A Penalty Loop for Justice Reform?

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Christian RUSSU
By canceling the results of the Pre-Vetting Commission, the judicial system has struck a massive blow to PAS’s sacred cow, justice reform, in fact routing it to a second run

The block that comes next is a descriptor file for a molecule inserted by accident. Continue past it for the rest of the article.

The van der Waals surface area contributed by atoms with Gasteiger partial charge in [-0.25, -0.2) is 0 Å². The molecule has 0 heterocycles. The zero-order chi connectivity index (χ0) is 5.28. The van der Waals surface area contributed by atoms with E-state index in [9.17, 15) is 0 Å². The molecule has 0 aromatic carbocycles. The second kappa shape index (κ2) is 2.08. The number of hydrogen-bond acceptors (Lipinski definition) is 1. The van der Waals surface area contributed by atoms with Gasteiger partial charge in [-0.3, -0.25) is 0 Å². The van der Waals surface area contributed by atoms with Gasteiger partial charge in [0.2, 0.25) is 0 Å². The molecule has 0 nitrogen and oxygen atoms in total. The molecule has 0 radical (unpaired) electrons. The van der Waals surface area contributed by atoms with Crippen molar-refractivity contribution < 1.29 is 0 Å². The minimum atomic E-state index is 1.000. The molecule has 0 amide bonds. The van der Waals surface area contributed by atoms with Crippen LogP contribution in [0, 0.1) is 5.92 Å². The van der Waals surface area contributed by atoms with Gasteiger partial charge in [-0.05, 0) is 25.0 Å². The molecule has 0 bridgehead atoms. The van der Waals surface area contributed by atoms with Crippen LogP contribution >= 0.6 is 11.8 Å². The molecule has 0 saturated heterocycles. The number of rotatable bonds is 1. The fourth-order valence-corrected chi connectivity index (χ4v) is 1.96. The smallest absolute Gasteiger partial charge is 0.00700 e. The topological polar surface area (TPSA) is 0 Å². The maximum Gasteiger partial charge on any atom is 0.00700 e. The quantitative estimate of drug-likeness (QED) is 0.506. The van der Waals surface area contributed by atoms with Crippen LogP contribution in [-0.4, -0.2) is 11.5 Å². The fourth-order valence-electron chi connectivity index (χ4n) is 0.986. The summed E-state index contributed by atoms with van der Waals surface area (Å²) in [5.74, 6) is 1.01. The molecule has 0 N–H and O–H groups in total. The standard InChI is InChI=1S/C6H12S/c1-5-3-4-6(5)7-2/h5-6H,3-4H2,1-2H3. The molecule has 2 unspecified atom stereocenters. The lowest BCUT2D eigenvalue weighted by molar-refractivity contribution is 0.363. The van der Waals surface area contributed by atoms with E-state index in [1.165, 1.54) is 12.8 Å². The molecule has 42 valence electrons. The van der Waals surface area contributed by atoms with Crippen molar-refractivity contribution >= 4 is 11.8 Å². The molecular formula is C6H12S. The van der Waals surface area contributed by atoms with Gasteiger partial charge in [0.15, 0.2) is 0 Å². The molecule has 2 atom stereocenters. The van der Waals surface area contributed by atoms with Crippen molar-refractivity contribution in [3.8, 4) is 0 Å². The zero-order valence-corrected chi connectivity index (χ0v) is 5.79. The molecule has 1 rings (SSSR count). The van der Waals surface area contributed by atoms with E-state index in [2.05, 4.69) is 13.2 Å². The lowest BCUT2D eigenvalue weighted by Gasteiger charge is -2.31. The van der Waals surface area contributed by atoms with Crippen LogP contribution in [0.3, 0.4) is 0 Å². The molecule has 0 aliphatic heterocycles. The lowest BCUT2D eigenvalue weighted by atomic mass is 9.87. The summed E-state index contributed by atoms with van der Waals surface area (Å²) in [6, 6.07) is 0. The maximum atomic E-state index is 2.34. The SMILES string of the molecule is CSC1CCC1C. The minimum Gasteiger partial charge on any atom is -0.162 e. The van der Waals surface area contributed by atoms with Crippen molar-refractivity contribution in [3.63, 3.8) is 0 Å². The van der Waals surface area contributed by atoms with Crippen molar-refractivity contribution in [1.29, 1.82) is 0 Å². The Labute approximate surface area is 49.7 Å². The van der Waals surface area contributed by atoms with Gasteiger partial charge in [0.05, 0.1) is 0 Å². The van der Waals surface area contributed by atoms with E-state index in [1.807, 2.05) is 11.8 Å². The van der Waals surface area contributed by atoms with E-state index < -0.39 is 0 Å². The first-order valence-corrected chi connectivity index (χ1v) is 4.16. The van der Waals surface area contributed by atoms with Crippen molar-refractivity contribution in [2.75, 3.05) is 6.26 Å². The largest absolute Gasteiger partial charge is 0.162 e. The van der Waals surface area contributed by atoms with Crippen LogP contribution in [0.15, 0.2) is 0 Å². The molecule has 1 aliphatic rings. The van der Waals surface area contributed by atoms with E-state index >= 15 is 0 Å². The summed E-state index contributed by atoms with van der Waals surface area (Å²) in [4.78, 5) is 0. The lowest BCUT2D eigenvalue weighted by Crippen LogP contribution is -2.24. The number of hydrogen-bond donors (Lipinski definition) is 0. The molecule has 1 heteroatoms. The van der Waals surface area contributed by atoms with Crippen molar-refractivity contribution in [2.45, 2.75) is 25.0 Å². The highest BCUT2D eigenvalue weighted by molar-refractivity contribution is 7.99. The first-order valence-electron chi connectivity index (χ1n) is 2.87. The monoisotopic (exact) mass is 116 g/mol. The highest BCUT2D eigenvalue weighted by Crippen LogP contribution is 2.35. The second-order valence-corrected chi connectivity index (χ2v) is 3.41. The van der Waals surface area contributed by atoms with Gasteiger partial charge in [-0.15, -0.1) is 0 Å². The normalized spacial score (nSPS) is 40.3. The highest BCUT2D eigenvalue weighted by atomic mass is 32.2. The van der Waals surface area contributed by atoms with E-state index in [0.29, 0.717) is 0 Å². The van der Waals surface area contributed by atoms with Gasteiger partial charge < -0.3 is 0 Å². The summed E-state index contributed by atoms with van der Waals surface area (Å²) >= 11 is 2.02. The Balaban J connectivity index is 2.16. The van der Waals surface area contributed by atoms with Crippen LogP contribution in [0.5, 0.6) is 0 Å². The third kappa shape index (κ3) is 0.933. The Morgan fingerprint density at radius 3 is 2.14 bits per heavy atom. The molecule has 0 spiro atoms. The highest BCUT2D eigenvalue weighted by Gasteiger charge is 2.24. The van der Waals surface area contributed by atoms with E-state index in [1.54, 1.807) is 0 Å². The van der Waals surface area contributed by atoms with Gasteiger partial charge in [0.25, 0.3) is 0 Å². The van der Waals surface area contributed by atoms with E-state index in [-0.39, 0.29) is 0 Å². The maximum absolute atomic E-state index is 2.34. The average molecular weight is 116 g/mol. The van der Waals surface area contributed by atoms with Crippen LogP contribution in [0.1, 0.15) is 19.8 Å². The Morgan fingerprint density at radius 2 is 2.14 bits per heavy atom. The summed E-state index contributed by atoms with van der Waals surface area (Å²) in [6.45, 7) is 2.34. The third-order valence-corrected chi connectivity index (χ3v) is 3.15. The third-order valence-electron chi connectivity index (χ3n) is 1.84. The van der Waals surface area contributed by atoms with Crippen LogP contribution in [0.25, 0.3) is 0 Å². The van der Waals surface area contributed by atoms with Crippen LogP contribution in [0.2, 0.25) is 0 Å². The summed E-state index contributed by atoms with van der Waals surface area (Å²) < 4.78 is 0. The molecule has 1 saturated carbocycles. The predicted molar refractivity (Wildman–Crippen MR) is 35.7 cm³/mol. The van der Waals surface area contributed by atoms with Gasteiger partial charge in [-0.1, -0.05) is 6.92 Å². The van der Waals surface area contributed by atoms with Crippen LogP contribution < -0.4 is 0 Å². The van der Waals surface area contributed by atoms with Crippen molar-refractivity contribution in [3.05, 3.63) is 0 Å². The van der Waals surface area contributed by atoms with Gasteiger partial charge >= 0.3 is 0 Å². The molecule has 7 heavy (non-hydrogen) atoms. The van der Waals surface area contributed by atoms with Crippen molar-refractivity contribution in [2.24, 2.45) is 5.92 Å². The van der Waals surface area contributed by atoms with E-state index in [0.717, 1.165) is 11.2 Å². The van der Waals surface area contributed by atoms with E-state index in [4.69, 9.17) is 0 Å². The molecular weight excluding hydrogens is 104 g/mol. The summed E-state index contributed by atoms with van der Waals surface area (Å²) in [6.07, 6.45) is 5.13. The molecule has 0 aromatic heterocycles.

1 August was marked by some unexpected, but in many ways legitimate news for all those interested in the reform process and PAS’s fulfilment of its public promises and foreign policy commitments. On that day, the Supreme Court of Justice (CSJ) decided to cancel the results of the “pre-vetting” integrity commission’s activity, having reviewed the results of its work for the last year and a half in just one day. Moreover, this “independent” body was obliged to eliminate the violations and take into account all the court’s observations on the cases of failed candidates. Although there were immediate questions about the personalities who gave such a verdict, this CSJ’s decision was unexpected not because of its legal absurdity, but due to its belated nature. If it had been issued in February or March, there would have been no less heated debates between the representatives of the justice system and the PAS on the boycott of justice reform. However, it would have been much easier to work out the logic of further actions. However, early this spring, the members of the ruling party decided not to stand on ceremony, crushing judges and prosecutors under the cover of “political expediency” and expectations of European partners. The judges of the Supreme Court of Justice were among the first to come under attack. Then, the comments of the Venice Commission were discarded and the “judges’ revolt” was suppressed. The hurried formation by PAS deputies of a controlled staff of the Supreme Council of Magistracy, which went beyond the law, became the last stroke. After such a knockout, few expected that the judiciary would give such a scathing response, referring to the basic legal principles that all independent jurists had been pointing out to the authorities the whole spring. Decisions on the formation of independent self-governing bodies represented by the Supreme Council of Magistracy and the Supreme Council of Prosecutors cannot be taken before the verdicts on the appealed decisions of the Pre-Vetting Commission. All the more so because there were many questions about them. This CSJ’s decision clearly took the authorities by surprise, and it is not clear how to handle it. On the one hand, logic suggests restarting the activities of the Pre-Vetting Commission. Judges and prosecutors who failed the review should receive the opportunity to go through the procedure again, taking into account the court’s comments. This, of course, does not oblige the commission to approve all candidates, but revising decisions in this case is inevitable. Here, a number of procedure problems arise. The point is that the Commission’s powers, which checked the integrity of candidates, expired at the end of June. For the authorities, the “Pre-vetting” stage is over, and they were planning to launch the mandatory “Vetting” procedure, which provides the restrictions for the judiciary. Moreover, there is no understanding what to do with the 18 judges who still claim the seat of the Supreme Council of Magistracy. This body has already been formed and the authorities have announced its full functionality. To hold a new general meeting of judges and revise the composition means to admit to power usurpation and to commit a political suicide. In general, even if we take into account the possibilities of the PAS’s rubberstamp parliament, restarting the reform is to lose time, which on the eve of the electoral campaigns in the next two years threatens the loss of power. On the other hand, the government has already drawn up the action plan and prepared for the European partners a draft report on the work done to reform the justice system. The report mentions not only “achievements” in the formation of the new composition of the Superior Council of Magistracy, but also the Superior Council of Prosecutors staffing after the planned general meeting of prosecutors on 23 August. Panic and stupor within the ruling party will pass and the principle of preserving power at all costs will prevail. The roller of political and criminal prosecution will be directed against the judges who decided to cancel the pre-vetting results. Biased media and representatives of civil society are already actively fanning the possibility of Vlad Plahotniuc’s involvement in the incident, who, four years after his escape, is allegedly trying to restore his position. Given the support of European and American partners for the ongoing justice reform, we should not expect them to change their rhetoric, even in the new legal realities. The US and the EU have already lent their hand to the pre-vetting commission. Therefore, the most possible scenario is an urgent attempt by the authorities to get the justice reform back on the track and, contrary to the principles of powers’ separation, to determine the desired place and role of the judiciary. The way this role is seen in the ruling party can be understood from recent decisions concerning the introduction of collective and individual liability for belonging to banned parties, providing for the deprivation of the electoral right guaranteed by the Constitution. The overloading of anti-corruption bodies in order to remind Veronica Dragalin that she is only a tool in the struggle against the opposition and not a subject of power is also quite exemplary. This also includes the uncertainty with the competitive election of the Constitutional Court judge. The problem, however, is not the growing criticism and accusations of using Plahotniuc’s methods, but the fact that with its radical and brazen actions, the ruling elite plants many time bombs that could explode at any moment, tearing apart not only the justice reform, but the state institutions themselves. One of these bombs is the situation with the Prosecutor General, for whose post there is still no permanent candidate. Maia Sandu’s attempts to remove from taking responsibility for legally dubious decisions only add to the risks. The plan to use the Office of the Prosecutor General to further pressure unwanted judges may turn against the authorities if Alexandr Stoianoglo, suspended but not removed from office by presidential decree, suddenly wins a case in the ECHR.